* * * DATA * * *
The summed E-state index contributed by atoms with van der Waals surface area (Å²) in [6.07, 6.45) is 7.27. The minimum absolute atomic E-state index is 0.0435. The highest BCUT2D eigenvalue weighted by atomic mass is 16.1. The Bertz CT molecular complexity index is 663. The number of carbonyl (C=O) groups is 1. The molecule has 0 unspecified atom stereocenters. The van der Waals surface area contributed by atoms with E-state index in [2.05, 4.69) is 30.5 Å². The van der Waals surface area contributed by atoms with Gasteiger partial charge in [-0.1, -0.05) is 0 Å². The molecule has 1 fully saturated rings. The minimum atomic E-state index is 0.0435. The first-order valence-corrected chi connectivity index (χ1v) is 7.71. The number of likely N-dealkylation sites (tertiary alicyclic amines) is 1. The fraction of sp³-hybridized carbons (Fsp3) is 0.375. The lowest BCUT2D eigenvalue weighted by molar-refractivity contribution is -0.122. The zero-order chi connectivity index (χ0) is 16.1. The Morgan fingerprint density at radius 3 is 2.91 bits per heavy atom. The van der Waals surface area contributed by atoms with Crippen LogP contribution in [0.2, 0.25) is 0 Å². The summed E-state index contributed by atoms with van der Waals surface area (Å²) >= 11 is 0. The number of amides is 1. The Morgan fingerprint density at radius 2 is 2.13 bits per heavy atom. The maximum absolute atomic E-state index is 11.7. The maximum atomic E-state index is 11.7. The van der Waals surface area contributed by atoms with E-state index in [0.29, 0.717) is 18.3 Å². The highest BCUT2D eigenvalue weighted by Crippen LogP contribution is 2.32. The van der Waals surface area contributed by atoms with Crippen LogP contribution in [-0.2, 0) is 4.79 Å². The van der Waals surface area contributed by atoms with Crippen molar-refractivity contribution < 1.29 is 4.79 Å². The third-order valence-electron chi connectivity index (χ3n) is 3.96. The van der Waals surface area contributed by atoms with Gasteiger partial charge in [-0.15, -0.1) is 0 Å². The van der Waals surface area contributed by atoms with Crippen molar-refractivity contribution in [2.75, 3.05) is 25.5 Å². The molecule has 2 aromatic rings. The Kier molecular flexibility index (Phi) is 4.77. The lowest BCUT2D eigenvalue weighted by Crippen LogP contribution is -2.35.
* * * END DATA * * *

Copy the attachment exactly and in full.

The summed E-state index contributed by atoms with van der Waals surface area (Å²) in [6.07, 6.45) is 7.27. The minimum absolute atomic E-state index is 0.0435. The highest BCUT2D eigenvalue weighted by atomic mass is 16.1. The Bertz CT molecular complexity index is 663. The number of carbonyl (C=O) groups is 1. The molecule has 0 unspecified atom stereocenters. The van der Waals surface area contributed by atoms with E-state index in [2.05, 4.69) is 30.5 Å². The van der Waals surface area contributed by atoms with Gasteiger partial charge in [-0.1, -0.05) is 0 Å². The molecule has 1 fully saturated rings. The minimum atomic E-state index is 0.0435. The first-order valence-corrected chi connectivity index (χ1v) is 7.71. The number of likely N-dealkylation sites (tertiary alicyclic amines) is 1. The fraction of sp³-hybridized carbons (Fsp3) is 0.375. The lowest BCUT2D eigenvalue weighted by molar-refractivity contribution is -0.122. The zero-order chi connectivity index (χ0) is 16.1. The Morgan fingerprint density at radius 3 is 2.91 bits per heavy atom. The van der Waals surface area contributed by atoms with Crippen LogP contribution in [0.2, 0.25) is 0 Å². The summed E-state index contributed by atoms with van der Waals surface area (Å²) >= 11 is 0. The number of amides is 1. The Morgan fingerprint density at radius 2 is 2.13 bits per heavy atom. The maximum absolute atomic E-state index is 11.7. The maximum atomic E-state index is 11.7. The van der Waals surface area contributed by atoms with E-state index in [0.29, 0.717) is 18.3 Å². The highest BCUT2D eigenvalue weighted by Crippen LogP contribution is 2.32. The van der Waals surface area contributed by atoms with Crippen LogP contribution in [-0.2, 0) is 4.79 Å². The van der Waals surface area contributed by atoms with Crippen molar-refractivity contribution < 1.29 is 4.79 Å². The third-order valence-electron chi connectivity index (χ3n) is 3.96. The van der Waals surface area contributed by atoms with Gasteiger partial charge in [-0.15, -0.1) is 0 Å². The van der Waals surface area contributed by atoms with Crippen molar-refractivity contribution in [2.75, 3.05) is 25.5 Å². The molecule has 2 aromatic rings. The Kier molecular flexibility index (Phi) is 4.77. The lowest BCUT2D eigenvalue weighted by Crippen LogP contribution is -2.35.